A bright future beckons for a resurgent Athens Marathon

Athens Marathon
Organisers

Runners sported green headbands and wristbands as part of the launch of the "Runner's Forest" project to raise funds to plants trees along the course as a response to the forest fires. Photo credit: Victah Sailer / AMA 

It was a day of records in the ‘Athens Marathon. The Authentic’ on Sunday (11) as a record 18,750 runners lined up for the classic 26.2-mile race while 55,000 runners took part across the programme.

The Athens Marathon starts in the village of Marathon in the suburbs of the Greek capital and finishes inside the Panathenaic Stadium, home to the first edition of the Summer Olympics in 1896.

The race also has a five-star certification rating from European Athletics Running for All, ensuring participants that the organisers have fulfilled a stringent set of safety and quality checks.

But the organisers are not content to rest on their laurels, looking ahead to possible further expansion by spreading this celebration of distance running over two days to accommodate an even greater number of participants. What is certain is that Athens retains its historic status in distance running circles and the lure of completing the classic marathon course is something which draws runners to the city from across the globe each year.

Kenya’s Gladys Cherono, who was awarded the Best Marathon Runner of the Year by AIMS (Association of International Marathons and Distance Races) on the eve of the Athens Marathon at the yearly Gala in Athens, said she would like to run the course one day. Berlin Marathon founder Horst Milde, who received an AIMS lifetime achievement award, also implored every runner to take part in the Athens marathon at least once.

The growth of the Athens Marathon over the last decade while the country has endured deep economic hardship and austerity has even surprised Kostas Panagopoulos, President of the Hellenic Athletics Federation (SEGAS).

Not so long ago, the marathon was attracting a still impressive 5000 participants each year but this number has nearly quadrupled in a very short timespan. “The truth is: this is a surprise even for us. Our plan was to improve the Athens Marathon year after year but we couldn’t imagine such a fast growth in only seven years.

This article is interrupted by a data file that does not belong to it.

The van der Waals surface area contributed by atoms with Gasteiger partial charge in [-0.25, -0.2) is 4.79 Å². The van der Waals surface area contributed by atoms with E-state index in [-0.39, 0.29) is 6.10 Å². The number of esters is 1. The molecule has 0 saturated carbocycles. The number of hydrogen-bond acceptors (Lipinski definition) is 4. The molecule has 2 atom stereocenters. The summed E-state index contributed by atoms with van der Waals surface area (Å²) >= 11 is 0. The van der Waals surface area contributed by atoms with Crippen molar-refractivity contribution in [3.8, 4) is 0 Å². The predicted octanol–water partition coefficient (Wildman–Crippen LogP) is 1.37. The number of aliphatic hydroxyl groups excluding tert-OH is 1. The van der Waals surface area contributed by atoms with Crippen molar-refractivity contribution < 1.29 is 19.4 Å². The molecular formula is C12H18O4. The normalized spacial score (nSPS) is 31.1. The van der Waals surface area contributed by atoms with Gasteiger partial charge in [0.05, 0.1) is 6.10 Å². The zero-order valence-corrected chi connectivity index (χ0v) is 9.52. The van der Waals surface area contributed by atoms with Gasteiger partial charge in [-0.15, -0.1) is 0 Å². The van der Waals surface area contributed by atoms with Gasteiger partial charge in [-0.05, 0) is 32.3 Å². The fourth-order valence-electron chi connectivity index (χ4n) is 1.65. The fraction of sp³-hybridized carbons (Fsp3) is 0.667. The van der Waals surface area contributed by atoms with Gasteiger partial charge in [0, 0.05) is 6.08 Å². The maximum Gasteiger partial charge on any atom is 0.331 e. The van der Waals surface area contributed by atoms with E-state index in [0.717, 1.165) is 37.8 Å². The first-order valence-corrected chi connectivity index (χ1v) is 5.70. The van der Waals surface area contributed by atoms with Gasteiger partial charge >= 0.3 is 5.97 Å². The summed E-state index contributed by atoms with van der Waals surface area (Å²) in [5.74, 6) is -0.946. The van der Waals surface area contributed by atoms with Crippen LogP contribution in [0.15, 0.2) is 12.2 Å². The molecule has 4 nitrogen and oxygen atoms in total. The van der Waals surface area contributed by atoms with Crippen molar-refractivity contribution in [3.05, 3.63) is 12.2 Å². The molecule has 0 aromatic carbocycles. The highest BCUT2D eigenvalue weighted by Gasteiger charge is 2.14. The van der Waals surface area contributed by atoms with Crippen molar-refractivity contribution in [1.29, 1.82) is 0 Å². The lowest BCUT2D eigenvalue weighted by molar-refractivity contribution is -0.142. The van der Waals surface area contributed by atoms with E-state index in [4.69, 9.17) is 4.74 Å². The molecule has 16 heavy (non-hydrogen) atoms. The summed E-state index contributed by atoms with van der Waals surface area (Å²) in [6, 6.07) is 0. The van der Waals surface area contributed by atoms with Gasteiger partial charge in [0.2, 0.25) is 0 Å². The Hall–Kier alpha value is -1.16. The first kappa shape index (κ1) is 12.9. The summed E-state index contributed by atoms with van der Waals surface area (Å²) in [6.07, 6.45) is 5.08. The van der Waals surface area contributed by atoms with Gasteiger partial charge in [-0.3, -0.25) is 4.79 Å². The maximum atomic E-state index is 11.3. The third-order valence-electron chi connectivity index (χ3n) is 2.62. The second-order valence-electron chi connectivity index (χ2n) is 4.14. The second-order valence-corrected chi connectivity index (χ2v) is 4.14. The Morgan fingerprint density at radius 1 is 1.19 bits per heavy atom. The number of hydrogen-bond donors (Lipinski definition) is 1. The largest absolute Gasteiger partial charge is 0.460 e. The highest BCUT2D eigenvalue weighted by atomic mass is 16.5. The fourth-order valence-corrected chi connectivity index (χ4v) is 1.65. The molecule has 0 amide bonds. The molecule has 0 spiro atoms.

“Greece has suffered a major economic crisis so the growth of the Athens Marathon was at the same time as the country was going down in terms of the social and economic situation,” said Panagopoulos.

Not only has Greece suffered from economic hardship over the last decade, parts of the country were buffeted by deadly wildfires this summer, causing loss of life, widespread damage to property and scorching large swathes of the course.

The town of Mati just after the ten kilometre checkpoint was particularly affected by the fires and as a response to the devastation caused this summer, the marathon organisers launched the “Runners’ Forest” project. Runners were given a green bandana or headband to wear as part of the project to raise funds for a tree planting scheme along this particularly affected section of the course.

The Athens Marathon has been a palpable force for good from a socio-economic as well as a humanitarian standpoint and Panagopoulos is confident the race will continue to grow further in terms of its reach.  

“I believe the ‘Athens Marathon. The Authentic’ will continue to be this incredible event we have created over the last few years. We have the know how, we have dedicated people, we have the Federation, of course and we have excellent volunteers and we have the authorities – so we can do it and we will.”

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The European Athletics Quality Road Race standards act as an assurance for road runners throughout Europe. They distinguish between races that respect the standards and those that haven’t sought certification or assessment, and form the foundation of Running for All, a strong, recognisable brand for running activities throughout Europe.

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